nep-isf New Economics Papers
on Islamic Finance
Issue of 2020‒02‒17
four papers chosen by
Bernardo Batiz-Lazo
Bangor University

  3. Social and financial performance of Islamic and conventional microfinance institutions: Comparative Study in Indonesia By Zaied, Maher; Maktouf, Samir
  4. Community participation tourist attraction development in Jabal Kelor - a case study By Nugroho, Dhimas Setyo; Hermawan, Hary; Putr, Emmita Devi Hari; Mayasari, Citra Unik

  1. By: Samuel Bazzi (Boston University & NBER); Gabriel Koehler-Derrick; Benjamin Marx
    Abstract: This paper explores the foundations of religious influence in politics and society. We show that an important Islamic institution fostered the entrenchment of Islamism at a critical juncture in Indonesia, the world’s largest Muslim country. In the early 1960s, rural elites transferred large amounts of land into waqf—inalienable charitable trusts in Islamic law—to avoid expropriation by the state. Regions facing a greater threat of expropriation exhibit more prevalent waqf land and Islamic institutions endowed as such, including mosques and religious schools. These endowments provided conservative forces with the capital needed to promote Islamist ideology and mobilize against the secular state. We identify lasting effects of the transfers on the size of the religious sector, electoral support for Islamist parties, and the adoption of local sharia laws. These effects are shaped by greater demand for religion in government but not by greater piety among the electorate. Waqf assets also impose costs on the local economy, particularly in agriculture where these endowments are associated with lower productivity. Overall, our findings shed new light on the origins and consequences of Islamism.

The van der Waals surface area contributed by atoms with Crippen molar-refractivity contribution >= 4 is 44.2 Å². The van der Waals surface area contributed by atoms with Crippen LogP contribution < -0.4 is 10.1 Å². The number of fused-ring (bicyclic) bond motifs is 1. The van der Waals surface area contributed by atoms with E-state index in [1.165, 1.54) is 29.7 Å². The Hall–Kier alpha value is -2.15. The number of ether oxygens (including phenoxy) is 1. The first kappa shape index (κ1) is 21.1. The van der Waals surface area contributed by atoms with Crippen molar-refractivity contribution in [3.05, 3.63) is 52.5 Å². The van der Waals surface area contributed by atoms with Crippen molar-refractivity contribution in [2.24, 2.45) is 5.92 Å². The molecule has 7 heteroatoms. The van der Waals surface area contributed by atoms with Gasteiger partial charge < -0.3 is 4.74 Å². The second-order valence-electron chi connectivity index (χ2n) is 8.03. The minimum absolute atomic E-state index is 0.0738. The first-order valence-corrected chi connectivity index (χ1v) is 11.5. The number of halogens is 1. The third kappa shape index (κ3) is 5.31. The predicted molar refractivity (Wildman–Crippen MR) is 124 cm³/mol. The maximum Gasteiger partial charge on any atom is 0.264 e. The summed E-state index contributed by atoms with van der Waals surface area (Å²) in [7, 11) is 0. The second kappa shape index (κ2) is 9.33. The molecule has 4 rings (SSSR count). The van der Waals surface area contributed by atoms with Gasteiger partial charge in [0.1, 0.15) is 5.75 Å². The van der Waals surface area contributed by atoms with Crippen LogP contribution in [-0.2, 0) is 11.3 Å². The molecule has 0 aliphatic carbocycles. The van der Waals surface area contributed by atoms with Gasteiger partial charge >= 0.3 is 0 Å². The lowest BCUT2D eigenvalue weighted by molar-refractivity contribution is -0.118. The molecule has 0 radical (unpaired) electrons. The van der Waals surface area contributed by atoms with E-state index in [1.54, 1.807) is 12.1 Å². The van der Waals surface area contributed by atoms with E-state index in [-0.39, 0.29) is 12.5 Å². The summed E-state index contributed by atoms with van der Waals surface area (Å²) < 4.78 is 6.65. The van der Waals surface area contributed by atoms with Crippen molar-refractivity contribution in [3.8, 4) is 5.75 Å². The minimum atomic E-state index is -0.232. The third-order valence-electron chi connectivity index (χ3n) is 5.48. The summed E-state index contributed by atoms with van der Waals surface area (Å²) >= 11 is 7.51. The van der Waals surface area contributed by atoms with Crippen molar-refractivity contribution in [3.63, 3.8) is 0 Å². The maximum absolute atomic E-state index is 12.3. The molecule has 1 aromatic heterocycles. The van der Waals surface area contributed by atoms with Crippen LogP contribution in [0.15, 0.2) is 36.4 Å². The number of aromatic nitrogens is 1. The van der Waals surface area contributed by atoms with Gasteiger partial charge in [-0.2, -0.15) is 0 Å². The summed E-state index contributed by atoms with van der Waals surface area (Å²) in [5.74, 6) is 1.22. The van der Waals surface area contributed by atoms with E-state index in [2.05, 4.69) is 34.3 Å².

Keywords: :
    Date: 2019
  2. By: Imène Berguiga (University of Sousse); Philippe Adair (University Paris Est Créteil); Nadia Zrelli (University of Sousse); Ali Abdallah (University of Sousse)